29, December 2014: The Japanese yen was down against the dollar by 0.52% off overnight highs of 121.85, the strongest it has been since July 2007.
The US dollar came back strong after Friday data revealed that the US economy gained 321,000 jobs this November, more than the 225,000 job forecast earlier pronounced by economic analysts and so far the highest monthly increase in the last 3 years.
This latest data encouraged investors to move expectations forward for the first increase in US interest rates to mid-2015 from September 2015 prior to the release of the report.
On Monday, data showed that economic contractions in Japan in the 3rd quarter which were deeper that had been earlier estimated.
New data disclosed that the Japanese gross domestic product declined by an annual 1.9 percent more than initial estimates of 1.6% in decline. On a quarterly basis, the economy had declined by 0.5% from July to September and not by 0.4% as earlier indicated.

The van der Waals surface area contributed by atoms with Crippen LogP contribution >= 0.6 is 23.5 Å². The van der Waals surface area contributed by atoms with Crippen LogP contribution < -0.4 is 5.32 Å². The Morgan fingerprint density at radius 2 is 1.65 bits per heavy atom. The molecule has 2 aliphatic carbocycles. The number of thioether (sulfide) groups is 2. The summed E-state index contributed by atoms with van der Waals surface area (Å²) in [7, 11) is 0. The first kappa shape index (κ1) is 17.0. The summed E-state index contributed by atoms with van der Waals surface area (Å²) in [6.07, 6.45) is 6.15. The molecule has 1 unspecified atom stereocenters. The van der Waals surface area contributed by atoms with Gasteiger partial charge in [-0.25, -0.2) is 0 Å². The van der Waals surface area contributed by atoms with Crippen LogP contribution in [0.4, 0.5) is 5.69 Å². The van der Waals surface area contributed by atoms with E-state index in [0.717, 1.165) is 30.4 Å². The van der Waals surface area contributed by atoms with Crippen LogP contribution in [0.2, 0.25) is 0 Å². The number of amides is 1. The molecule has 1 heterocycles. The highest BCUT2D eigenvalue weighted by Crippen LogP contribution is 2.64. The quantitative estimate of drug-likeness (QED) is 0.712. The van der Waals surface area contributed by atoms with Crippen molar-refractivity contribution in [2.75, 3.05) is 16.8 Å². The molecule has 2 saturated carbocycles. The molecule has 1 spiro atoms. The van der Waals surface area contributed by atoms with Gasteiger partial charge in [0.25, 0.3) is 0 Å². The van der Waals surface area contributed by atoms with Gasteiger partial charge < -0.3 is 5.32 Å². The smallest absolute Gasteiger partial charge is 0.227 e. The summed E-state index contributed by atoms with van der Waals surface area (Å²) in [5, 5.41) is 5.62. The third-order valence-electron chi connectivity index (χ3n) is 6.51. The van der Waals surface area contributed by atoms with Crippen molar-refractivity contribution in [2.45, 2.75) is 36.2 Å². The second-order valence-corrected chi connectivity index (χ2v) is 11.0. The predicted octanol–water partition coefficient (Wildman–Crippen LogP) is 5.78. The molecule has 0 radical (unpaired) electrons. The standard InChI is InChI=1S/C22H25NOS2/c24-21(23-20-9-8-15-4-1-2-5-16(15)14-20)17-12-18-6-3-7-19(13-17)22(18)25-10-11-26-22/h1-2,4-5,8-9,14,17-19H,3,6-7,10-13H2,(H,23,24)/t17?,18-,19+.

In another report, Chinese exports are shown to have risen by 4.7% in November compared to the same period last year, less than the expected 7.9% increase while its imports declined by 6.7% in the last year.
These findings fuelled concerns that the world’s 2nd largest economy may be slowing down.
The US dollar also scored gains against the Euro, with the exchange at 1.2283, off the 2-year low of 1.2248 in the last session.
The Euro’s weakened position came after Ewald Nowotny, European Central Bank Governing Council member warned on Monday that the single currency may be suffering from a massive weakening.
Nowotny also said that there is a strong possibility that the Euro zone inflation could go into a slowdown in the next months, with indications that all out quantitative easing may be in order.
The greenback, measured by the US Dollar Index against 6 major currencies, went down 0.10% to 89.29 after it earlier hit peaks of 89.57, its highest gain since March 2009.
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